Much has been made of the influence of the stage on Marsh’s detective stories. Many of her novels are centered on a theatrical company, including Enter a Murderer (1935), Vintage Murder (1937), Night at the Vulcan (1951), Killer Dolphin (1966), and Light Thickens (1982); and some of her nontheatrical novels, such as Death at the Bar (1940), feature actors as major characters. More significantly, Marsh sets a scene much in the way of a playwright. In the interviews that play so large a part in Alleyn’s investigations, she clearly visualizes where each character is standing or sitting in relation to the props—the furniture and other objects in the room. Her painter’s eye is also involved, for she describes the setting vividly yet without making it more than the backdrop for the people. Some scholars go even further. LeRoy Panek, in Watteau’s Shepherds, The Detective Novel in Britain (1979), analyzes the structure of her novels according to the Aristotelian rules for Greek drama. If this is going too far, there is no denying that she creates her stories with a feeling for dramatic interest, for placing of the climax, and for directing her characters in a way that is more the style of a playwright than a novelist. Although there are exceptions, we learn about Marsh’s characters not by what they tell us of themselves— the soliloquy had gone out of fashion by the time that Marsh began to write—but by how they relate to one another. In short, Marsh treats the reader as though he or she were a part of an audience at a play.
Marsh’s stories are related to a specific kind of play, the comedy of manners. The best works in this form are written by people who are in one way or another outsiders. As a New Zealander, Ngaio Marsh did not think—as Christie sometimes did—that the English class structure was the best of all possible worlds. I think that Death in a White Tie (1938) is the best of her early books, not because of the crime and solution but because of its sensitive discussion of the social expectations that produced the “season” of debutante balls. In the novel, poor but presentable women are hired to sponsor girls, including one who has an unhappy time in entering what amounts to a marriage market. Marsh comments that “she was not so very plain but only rather disastrously uneventful.” Troy sums up the situation: “There’s something so blasted cruel and barbaric about this season game.” Another character, one who approves of the system, also gains an insight into what it really means:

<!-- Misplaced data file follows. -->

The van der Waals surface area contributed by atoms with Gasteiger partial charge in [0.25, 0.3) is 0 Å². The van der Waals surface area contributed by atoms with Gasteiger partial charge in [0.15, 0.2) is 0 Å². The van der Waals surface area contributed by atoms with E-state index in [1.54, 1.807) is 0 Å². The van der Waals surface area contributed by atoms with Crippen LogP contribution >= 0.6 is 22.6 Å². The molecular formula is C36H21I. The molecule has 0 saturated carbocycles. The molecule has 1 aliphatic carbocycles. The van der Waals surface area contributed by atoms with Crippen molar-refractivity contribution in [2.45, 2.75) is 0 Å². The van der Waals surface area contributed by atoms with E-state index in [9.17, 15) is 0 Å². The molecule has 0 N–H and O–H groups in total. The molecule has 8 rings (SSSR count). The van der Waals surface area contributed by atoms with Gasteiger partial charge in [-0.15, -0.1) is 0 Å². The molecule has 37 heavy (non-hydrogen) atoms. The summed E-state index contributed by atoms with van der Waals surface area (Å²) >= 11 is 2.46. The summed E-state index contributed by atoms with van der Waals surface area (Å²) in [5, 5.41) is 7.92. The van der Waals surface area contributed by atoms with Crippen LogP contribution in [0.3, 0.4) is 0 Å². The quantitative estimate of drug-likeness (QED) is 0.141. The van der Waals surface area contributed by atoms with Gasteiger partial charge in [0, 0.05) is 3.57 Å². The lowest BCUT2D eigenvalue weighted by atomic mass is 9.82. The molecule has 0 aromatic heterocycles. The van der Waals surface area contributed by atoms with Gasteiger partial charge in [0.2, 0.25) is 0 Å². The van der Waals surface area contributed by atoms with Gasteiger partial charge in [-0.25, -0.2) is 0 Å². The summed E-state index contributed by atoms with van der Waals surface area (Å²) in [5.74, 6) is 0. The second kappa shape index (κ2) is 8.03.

It took [Lord Robert] some time to get round the ballroom and as he edged past dancing couples and over the feet of sitting chaperones he suddenly felt as if an intruder had thrust open all the windows of this neat little world and let in a flood of uncompromising light. In this cruel light he saw the people he liked best and they were changed and belittled… He was plunged into a violent depression that had a sort of nightmareish quality. How many of these women were what he still thought of as “virtuous?” And the debutantes? They had gone back to chaperones and were guided and guarded by women, many of whose private lives would look ugly in this flood of hard light that had been let in on Lord Robert’s world. The girls were sheltered by a convention for three months but at the same time they heard all sorts of things that would have horrified and bewildered his sister Mildred at their age. And he wondered if the Victorian and Edwardian eras had been no more than freakish incidents in the history of society and if their proprieties had been as artificial as the paint on a modern woman’s lips. This idea seemed abominable to Lord Robert and he felt old and lonely for the first time in his life.
Those who argue that the detective story had to give way to the crime novel sometimes say that the classical, fair-play form did not allow commentary on society or on people. The above passage shows that it is less the form than the talent of the writer that makes for insights.